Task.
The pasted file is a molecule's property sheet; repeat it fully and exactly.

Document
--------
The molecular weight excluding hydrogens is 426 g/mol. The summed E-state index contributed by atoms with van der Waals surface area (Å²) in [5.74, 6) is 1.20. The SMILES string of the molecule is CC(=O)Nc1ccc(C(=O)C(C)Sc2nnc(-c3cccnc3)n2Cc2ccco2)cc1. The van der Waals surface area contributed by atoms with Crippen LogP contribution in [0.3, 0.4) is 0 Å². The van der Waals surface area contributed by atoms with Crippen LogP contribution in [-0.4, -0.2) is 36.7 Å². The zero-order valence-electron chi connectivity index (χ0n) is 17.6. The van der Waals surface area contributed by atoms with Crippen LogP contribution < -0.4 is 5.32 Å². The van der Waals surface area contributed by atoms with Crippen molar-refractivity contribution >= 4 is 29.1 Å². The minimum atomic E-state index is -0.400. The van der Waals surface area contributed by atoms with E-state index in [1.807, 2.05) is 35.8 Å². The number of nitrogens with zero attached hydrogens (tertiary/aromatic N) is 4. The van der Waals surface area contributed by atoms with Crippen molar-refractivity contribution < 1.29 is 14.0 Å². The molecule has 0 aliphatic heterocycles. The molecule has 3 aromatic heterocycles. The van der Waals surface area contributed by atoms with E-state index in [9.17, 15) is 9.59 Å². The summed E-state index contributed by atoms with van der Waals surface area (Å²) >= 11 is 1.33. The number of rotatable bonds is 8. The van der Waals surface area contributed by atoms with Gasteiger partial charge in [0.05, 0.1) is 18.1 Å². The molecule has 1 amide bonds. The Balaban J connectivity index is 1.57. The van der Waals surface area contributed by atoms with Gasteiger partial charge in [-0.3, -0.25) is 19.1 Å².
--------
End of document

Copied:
The molecular weight excluding hydrogens is 426 g/mol. The summed E-state index contributed by atoms with van der Waals surface area (Å²) in [5.74, 6) is 1.20. The SMILES string of the molecule is CC(=O)Nc1ccc(C(=O)C(C)Sc2nnc(-c3cccnc3)n2Cc2ccco2)cc1. The van der Waals surface area contributed by atoms with Crippen LogP contribution in [0.3, 0.4) is 0 Å². The van der Waals surface area contributed by atoms with Crippen LogP contribution in [-0.4, -0.2) is 36.7 Å². The zero-order valence-electron chi connectivity index (χ0n) is 17.6. The van der Waals surface area contributed by atoms with Crippen LogP contribution < -0.4 is 5.32 Å². The van der Waals surface area contributed by atoms with Crippen molar-refractivity contribution >= 4 is 29.1 Å². The minimum atomic E-state index is -0.400. The van der Waals surface area contributed by atoms with E-state index in [1.807, 2.05) is 35.8 Å². The number of nitrogens with zero attached hydrogens (tertiary/aromatic N) is 4. The van der Waals surface area contributed by atoms with Crippen molar-refractivity contribution < 1.29 is 14.0 Å². The molecule has 0 aliphatic heterocycles. The molecule has 3 aromatic heterocycles. The van der Waals surface area contributed by atoms with E-state index in [9.17, 15) is 9.59 Å². The summed E-state index contributed by atoms with van der Waals surface area (Å²) >= 11 is 1.33. The number of rotatable bonds is 8. The van der Waals surface area contributed by atoms with Gasteiger partial charge in [0.05, 0.1) is 18.1 Å². The molecule has 1 amide bonds. The Balaban J connectivity index is 1.57. The van der Waals surface area contributed by atoms with Gasteiger partial charge in [-0.3, -0.25) is 19.1 Å².